essential. Nutrient supplementation at
critical times of the day and developing a
meal plan that is strategically positioned
around the exercise-training program are
also advantageous.
In this review, the science behind
nutrient timing will be discussed as it
relates to exercise performance, recovery,
and training adaptation. Evidence will be
provided that validates intake of
appropriate nutrients before, during, and
immediately after exercise to improve
exercise performance and maximize the
training response. Nutrient
supplementation and meal planning
throughout the day as it relates to
exercise training will also be discussed.
Nutrient Timing
Simply stated, nutrient timing is the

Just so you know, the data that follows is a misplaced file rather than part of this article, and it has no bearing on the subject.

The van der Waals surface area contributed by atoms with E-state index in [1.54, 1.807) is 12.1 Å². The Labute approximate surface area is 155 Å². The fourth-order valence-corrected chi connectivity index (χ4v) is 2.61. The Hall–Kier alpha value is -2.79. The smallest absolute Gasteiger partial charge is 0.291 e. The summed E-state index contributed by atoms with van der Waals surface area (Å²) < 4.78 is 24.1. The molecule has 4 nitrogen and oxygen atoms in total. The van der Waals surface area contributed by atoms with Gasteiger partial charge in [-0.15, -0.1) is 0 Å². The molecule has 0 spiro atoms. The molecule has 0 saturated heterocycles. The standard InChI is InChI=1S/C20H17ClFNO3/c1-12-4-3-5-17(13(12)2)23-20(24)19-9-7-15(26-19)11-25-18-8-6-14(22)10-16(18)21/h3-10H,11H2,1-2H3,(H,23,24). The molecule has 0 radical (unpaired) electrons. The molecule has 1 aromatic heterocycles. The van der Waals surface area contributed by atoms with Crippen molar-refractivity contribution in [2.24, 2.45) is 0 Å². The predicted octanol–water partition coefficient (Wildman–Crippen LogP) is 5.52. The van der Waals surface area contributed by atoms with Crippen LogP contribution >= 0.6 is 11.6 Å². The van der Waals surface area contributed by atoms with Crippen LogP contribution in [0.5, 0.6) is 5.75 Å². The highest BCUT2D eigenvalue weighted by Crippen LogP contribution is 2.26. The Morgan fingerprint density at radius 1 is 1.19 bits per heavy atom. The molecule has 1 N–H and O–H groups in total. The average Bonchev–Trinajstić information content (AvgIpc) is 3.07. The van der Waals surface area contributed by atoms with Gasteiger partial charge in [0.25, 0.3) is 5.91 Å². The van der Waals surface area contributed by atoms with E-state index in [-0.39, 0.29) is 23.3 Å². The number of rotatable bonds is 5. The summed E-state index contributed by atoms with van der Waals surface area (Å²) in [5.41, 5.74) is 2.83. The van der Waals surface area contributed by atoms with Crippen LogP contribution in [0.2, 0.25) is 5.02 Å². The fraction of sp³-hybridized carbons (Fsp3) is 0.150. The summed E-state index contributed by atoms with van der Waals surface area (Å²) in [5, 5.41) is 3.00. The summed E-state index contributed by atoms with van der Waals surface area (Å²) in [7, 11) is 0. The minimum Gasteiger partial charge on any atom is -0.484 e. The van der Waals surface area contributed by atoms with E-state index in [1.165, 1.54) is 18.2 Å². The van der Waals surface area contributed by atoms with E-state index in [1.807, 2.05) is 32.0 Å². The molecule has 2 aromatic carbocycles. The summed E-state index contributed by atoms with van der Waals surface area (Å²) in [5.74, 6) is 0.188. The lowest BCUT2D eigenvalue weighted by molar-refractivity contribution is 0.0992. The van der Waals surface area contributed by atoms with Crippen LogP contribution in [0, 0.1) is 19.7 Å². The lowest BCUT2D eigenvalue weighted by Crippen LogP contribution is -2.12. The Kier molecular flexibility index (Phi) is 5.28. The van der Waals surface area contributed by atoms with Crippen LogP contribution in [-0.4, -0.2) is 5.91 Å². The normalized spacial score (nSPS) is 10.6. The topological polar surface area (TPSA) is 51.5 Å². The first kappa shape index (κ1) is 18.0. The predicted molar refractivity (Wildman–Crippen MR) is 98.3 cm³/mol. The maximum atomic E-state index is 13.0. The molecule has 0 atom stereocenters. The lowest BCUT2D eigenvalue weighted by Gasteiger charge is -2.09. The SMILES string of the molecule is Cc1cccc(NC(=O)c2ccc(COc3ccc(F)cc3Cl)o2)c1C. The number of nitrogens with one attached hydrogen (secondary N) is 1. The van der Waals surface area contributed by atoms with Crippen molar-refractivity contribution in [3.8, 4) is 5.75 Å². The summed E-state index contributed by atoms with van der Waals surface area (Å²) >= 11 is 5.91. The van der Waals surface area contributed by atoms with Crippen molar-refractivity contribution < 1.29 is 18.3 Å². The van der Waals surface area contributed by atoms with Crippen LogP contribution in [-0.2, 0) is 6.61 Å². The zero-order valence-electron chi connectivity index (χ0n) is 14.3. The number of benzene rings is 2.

delivery of appropriate macronutrients
during the time in which the body is
primed to use them most effectively.1
Nutrient timing as it relates to exercise
can be divided into 3 phases: the energy
phase, the anabolic phase, and the
adaptation phase. The energy phase
represents the period immediately prior
to and during exercise. The anabolic
phase is the period immediately after
exercise and lasts for about 60 to 90
minutes. During this time, often referred
to as the anabolic or metabolic window,1
the exercised muscle is highly sensitive
to nutrient intervention. The adaptation
phase follows the anabolic phase, and if
appropriate supplements and meals are
continued during this period an elevated
response to nutrient intervention can be
sustained for many hours, resulting in a
faster recovery and training adaptation.
The Energy Phase